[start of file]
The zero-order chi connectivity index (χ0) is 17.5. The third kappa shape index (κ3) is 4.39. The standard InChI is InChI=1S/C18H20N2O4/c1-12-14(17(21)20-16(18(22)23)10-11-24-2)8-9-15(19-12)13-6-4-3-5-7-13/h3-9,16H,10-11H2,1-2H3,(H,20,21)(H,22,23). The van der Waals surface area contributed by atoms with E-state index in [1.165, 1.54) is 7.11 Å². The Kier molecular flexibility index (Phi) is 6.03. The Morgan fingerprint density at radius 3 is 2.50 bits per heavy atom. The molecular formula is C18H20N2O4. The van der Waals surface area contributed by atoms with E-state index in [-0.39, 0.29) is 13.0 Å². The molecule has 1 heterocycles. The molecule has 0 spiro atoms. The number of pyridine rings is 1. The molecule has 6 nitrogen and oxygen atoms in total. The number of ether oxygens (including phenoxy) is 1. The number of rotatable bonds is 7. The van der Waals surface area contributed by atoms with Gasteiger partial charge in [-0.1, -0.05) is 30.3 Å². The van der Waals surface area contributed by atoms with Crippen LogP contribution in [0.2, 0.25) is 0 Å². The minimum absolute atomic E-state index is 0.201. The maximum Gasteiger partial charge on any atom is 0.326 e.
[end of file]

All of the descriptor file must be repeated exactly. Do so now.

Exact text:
The zero-order chi connectivity index (χ0) is 17.5. The third kappa shape index (κ3) is 4.39. The standard InChI is InChI=1S/C18H20N2O4/c1-12-14(17(21)20-16(18(22)23)10-11-24-2)8-9-15(19-12)13-6-4-3-5-7-13/h3-9,16H,10-11H2,1-2H3,(H,20,21)(H,22,23). The van der Waals surface area contributed by atoms with E-state index in [1.165, 1.54) is 7.11 Å². The Kier molecular flexibility index (Phi) is 6.03. The Morgan fingerprint density at radius 3 is 2.50 bits per heavy atom. The molecular formula is C18H20N2O4. The van der Waals surface area contributed by atoms with E-state index in [-0.39, 0.29) is 13.0 Å². The molecule has 1 heterocycles. The molecule has 0 spiro atoms. The number of pyridine rings is 1. The molecule has 6 nitrogen and oxygen atoms in total. The number of ether oxygens (including phenoxy) is 1. The number of rotatable bonds is 7. The van der Waals surface area contributed by atoms with Gasteiger partial charge in [-0.1, -0.05) is 30.3 Å². The van der Waals surface area contributed by atoms with Crippen LogP contribution in [0.2, 0.25) is 0 Å². The minimum absolute atomic E-state index is 0.201. The maximum Gasteiger partial charge on any atom is 0.326 e.